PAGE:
Factor V and protein S as cofactors to activated protein C

Haematologica. 1997 Jan-Feb;82(1):91-5.


Background and objective: Activated protein C (APC)-resistance, the most common risk factor for venous thrombosis described so far, is due to a single point mutation in the factor V gene. As a result, inactivation of factor-activated factor V by APC is impaired, which leads to a hypercoagulable state and a lifelong increased risk of thrombosis. The importance of protein S as an anticoagulant protein is illustrated by the association between protein S deficiency and venous thrombosis. The objective of this article is to examine the most recent advances on the role of factor V and protein S as cofactors to activated protein C.

Evidence and information sources: The material examined in the present review includes several personal papers in this field, and articles and abstracts published in journals covered by the Science Citation Index.

State of art: Factors V and VIII are homologous, high molecular weight glycoproteins with similar functional properties. Factors Va and VIIIa bind to negatively charged phospholipid and function as high affinity receptors/cofactors for factors Xa and IXa, respectively. Factors Va and VIIIa account for at least a 10(3) increase in the rate of activation of prothrombin and factor Xa, respectively. The potent anticoagulant activity of APC is mediated by the degradation of factors VIIIa and Va, resulting in inhibition of both Xase and prothrombinase activities. APC specifically degrades the membrane-bound activated forms of factors V and VIII, whereas the unactivated factors V and VIII are poor substrates for APC. Mature human protein S is a single chain glycoprotein composed of multiple domains, including a thrombin-sensitive region. Protein S acts as a cofactor to activated protein C. Thus function of protein S is lost upon thrombin cleavage, suggesting that the thrombin-sensitive region interacts with APC on the phospholid surface.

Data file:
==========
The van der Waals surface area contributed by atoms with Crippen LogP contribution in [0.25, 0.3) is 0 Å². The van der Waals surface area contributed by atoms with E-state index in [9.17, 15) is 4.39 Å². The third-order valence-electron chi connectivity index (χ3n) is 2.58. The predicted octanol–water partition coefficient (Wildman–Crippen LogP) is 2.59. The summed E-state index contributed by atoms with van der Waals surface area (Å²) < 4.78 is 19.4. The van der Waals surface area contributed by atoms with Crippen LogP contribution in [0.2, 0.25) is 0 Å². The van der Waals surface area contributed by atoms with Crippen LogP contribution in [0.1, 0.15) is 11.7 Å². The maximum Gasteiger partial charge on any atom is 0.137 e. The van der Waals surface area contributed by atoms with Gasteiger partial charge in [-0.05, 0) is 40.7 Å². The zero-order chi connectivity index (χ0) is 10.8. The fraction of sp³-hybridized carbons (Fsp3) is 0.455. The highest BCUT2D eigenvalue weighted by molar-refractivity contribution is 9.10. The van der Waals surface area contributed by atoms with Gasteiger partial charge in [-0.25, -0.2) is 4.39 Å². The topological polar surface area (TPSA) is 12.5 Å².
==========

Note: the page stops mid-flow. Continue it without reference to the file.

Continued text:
Perspectives: Recent data suggest that factor V and protein S work in synergy as phospholipid-bound cofactors to APC in the degradation of factor VIIIa and that factor VIIIa is preferred over factor Va as APC-substrate. Thus complicated multimolecular complexes, which are the result of protein-protein as well as protein-phospholipid interactions, appear to form the basis for efficient cleavage and inhibition of factors VIIIa and Va.

Publication types

  • Review

MeSH terms

  • Blood Coagulation
  • Disease Susceptibility
  • Factor V / analysis
  • Factor V / genetics
  • Factor V / physiology*
  • Factor VII / metabolism
  • Humans
  • Models, Biological
  • Phospholipids / metabolism
  • Protein Binding
  • Protein C / physiology*
  • Protein S / physiology*
  • Protein S Deficiency / complications
  • Thrombosis / etiology
  • Thrombosis / genetics


  • Phospholipids
  • Protein C
  • Protein S
  • factor V Leiden
  • Factor V
  • Factor VII